Therein lies the knife-defense B.S. factor.
I think kata is the culprit - at least, embu (demonstration) mode kata. Attempting to hit 100% against a knife while moving in a prescribed manner is impossible. But kata is not totally useless - what if we take the kata patterns as starting points and redefine our goals and what we think kata is supposed to be.
What if kata were a set of pre-arranged starting points for a randori-like drill, in which the goal were to survive (not triumph) about 50% of the time against a live (semi-resistant) partner?  That would be doable!
By starting with the kata patterns, you are able to reproduce the starting conditions precisely, which allows you to study some particular area of interest.  
In drills you are allowed (maybe even expected) to fail sometimes - which is unacceptable in kata.  By reducing the target from 100% to 50% you eliminate the ego threat involved in learning to do kata. No longer do you have to worry about failure as an ego threat because a drill is like a game of tag in which you are supposed to lose 50% of the time (because losing is valuable experience too).

Want to discuss this blog post?
Come find me on Facebook at my Mokuren Dojo FB group

Patrick Parker

Wednesday, December 04, 2013

More productive aikido randori

Randori is a funny thing.  Funny-curious - not funny-ha-ha.  It is a lot of different things to different people.  Randori is a test of your skills, an ego-booster and an ego-killer (at the same time), a fun social game...
For me lately, I've noticed an interesting thing about randori.  I'm tired of throwing people down.  When you throw someone down the randori goes into a different sort of mode, in which no more randori happens until uke gets back up and fixes his suit and wastes a bunch of time, then eventually we get to do another encounter.
Randori is about accumulation of domain-specific experiences and encounters.  Anything that gets in the way of accumulating experiences (like throwing your partner down) is counter-productive to randori.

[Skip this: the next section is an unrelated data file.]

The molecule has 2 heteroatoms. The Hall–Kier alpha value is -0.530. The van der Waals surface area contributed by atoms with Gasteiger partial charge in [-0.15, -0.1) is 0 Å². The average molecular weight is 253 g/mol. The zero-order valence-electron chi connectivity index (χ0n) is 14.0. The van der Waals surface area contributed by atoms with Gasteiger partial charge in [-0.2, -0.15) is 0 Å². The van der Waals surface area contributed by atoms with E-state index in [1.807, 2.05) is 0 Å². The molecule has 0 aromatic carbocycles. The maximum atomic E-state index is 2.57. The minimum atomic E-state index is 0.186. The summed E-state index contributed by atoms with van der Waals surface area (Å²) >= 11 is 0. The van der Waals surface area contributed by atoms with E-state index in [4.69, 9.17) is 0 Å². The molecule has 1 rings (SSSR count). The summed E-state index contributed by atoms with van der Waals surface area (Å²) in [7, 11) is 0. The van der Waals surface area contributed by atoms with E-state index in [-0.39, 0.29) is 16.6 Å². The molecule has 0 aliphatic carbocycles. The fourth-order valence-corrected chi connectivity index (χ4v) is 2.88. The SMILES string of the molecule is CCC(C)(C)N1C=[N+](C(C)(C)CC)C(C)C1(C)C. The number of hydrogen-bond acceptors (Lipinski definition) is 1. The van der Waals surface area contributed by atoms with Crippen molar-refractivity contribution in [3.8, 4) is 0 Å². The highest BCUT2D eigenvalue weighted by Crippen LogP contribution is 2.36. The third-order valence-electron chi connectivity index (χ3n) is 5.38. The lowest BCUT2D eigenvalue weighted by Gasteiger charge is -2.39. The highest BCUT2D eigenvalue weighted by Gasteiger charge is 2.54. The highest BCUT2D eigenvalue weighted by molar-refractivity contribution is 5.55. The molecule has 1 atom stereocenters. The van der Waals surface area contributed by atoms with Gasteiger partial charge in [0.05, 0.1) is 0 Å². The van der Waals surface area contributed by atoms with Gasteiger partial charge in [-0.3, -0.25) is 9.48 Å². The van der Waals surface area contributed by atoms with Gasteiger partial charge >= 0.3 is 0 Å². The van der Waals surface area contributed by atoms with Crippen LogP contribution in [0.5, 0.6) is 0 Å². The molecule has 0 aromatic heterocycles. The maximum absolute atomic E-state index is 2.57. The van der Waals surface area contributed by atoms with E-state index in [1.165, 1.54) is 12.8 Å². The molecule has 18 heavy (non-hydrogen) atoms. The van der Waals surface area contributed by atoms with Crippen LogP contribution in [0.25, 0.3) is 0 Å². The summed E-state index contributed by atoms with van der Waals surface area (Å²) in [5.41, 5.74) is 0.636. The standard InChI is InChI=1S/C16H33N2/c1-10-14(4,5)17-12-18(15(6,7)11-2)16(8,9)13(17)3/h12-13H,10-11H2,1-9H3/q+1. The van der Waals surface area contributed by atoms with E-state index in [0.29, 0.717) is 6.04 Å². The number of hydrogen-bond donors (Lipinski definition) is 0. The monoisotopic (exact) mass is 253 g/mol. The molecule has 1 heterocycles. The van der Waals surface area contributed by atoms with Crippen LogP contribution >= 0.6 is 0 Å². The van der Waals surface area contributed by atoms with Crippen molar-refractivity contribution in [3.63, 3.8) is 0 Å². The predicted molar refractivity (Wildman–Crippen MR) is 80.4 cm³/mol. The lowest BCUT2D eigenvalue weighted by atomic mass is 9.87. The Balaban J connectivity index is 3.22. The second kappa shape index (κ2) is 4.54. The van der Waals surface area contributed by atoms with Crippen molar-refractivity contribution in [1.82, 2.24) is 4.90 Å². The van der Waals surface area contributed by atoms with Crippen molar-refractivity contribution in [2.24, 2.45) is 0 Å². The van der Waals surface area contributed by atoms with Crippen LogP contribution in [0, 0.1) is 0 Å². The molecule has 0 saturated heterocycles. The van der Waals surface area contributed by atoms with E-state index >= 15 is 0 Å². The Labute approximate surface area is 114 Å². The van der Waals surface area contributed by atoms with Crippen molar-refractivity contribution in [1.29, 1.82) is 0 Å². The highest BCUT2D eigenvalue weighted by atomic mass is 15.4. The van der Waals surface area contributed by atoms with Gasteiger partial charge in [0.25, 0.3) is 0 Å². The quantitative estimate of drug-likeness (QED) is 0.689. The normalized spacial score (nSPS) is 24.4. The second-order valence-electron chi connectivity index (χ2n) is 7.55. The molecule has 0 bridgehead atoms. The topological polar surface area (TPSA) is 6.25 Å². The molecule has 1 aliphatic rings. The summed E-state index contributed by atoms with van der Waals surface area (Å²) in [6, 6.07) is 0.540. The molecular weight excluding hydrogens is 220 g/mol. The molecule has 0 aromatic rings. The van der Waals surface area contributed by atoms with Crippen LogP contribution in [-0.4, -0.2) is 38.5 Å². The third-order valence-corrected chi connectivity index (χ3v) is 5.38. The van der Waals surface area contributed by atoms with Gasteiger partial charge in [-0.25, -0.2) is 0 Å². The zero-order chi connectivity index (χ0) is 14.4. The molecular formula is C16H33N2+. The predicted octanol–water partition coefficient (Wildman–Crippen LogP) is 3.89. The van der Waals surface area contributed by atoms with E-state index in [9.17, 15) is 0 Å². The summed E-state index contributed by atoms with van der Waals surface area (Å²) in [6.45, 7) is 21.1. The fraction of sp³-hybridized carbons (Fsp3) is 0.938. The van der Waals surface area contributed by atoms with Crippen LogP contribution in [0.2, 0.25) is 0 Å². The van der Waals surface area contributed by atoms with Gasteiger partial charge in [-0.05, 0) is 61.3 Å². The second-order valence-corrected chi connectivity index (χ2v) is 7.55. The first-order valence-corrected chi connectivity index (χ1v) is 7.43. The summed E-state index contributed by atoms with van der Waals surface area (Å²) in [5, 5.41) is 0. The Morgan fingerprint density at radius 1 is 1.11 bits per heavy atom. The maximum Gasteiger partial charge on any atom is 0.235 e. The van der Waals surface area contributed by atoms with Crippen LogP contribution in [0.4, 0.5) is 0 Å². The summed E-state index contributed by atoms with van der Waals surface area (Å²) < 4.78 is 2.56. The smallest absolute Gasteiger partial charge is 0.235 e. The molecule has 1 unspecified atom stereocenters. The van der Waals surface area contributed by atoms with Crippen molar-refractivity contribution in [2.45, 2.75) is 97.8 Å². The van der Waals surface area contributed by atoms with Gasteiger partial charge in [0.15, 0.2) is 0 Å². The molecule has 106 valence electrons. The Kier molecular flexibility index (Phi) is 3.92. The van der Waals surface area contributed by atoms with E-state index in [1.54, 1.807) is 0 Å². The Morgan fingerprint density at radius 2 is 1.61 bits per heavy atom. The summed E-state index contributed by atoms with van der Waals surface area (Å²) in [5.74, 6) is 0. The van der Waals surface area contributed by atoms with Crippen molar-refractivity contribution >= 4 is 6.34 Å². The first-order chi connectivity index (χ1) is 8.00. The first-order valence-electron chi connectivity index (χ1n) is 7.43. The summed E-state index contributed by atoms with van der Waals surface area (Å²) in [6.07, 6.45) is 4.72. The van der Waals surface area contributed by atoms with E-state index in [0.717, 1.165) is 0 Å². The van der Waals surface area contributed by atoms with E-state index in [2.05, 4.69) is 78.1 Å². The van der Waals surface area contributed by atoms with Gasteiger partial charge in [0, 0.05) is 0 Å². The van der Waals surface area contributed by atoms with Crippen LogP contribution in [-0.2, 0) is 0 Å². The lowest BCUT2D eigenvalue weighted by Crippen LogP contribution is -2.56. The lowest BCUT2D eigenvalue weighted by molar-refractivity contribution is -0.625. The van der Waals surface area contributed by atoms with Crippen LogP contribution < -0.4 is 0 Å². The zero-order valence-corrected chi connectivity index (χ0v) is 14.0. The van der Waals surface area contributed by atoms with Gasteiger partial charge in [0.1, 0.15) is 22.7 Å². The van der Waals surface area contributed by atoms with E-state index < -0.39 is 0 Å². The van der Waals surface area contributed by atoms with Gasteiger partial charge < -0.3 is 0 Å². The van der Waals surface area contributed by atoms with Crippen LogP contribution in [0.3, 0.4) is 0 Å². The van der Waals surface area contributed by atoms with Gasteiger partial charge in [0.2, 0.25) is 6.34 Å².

I can hear some of my lazier readers sighing a breath of relief.  He's not gonna make us fall down any more! Not so fast!  Falling is the most important skill, and it is almost the whole game.  There are only about 3 kinds of experiences that we are really interested in during randori - 

  • falling down
  • getting a arm in a bad bind
  • getting punched in the face

If we were to remove the falling down part then the arm-bind face-punch randori would be of limited value and would also get old real quick. 
So, we have to take falls, but the ensuing getting-up and re-starting part of randori is the biggest time-waster.  There are a few potential solutions...

  • Do tsukuri randori - that is, take uke right to the edge of the abyss (kuzushi and tsukuri) but instead of pulling the trigger (kake), allow them to walk out of that back to a viable position.
  • Implement a form of groundwork (newaza and/or suwariwaza) such that the encounter can continue after a fall.
  • Allow a fallen uke to take tori down or attack from the ground  - again, so that a fall is not an encounter-ender (zanshin).
  • Add in another uke or two so that when one is down, the other(s) can continue the randori (sannin randori)
  • Yell at uke to get his butt off the ground faster each time (better ukemi).

I suspect we all could benefit from implementing some of those suggestions...

Want to discuss this blog post? 

Patrick Parker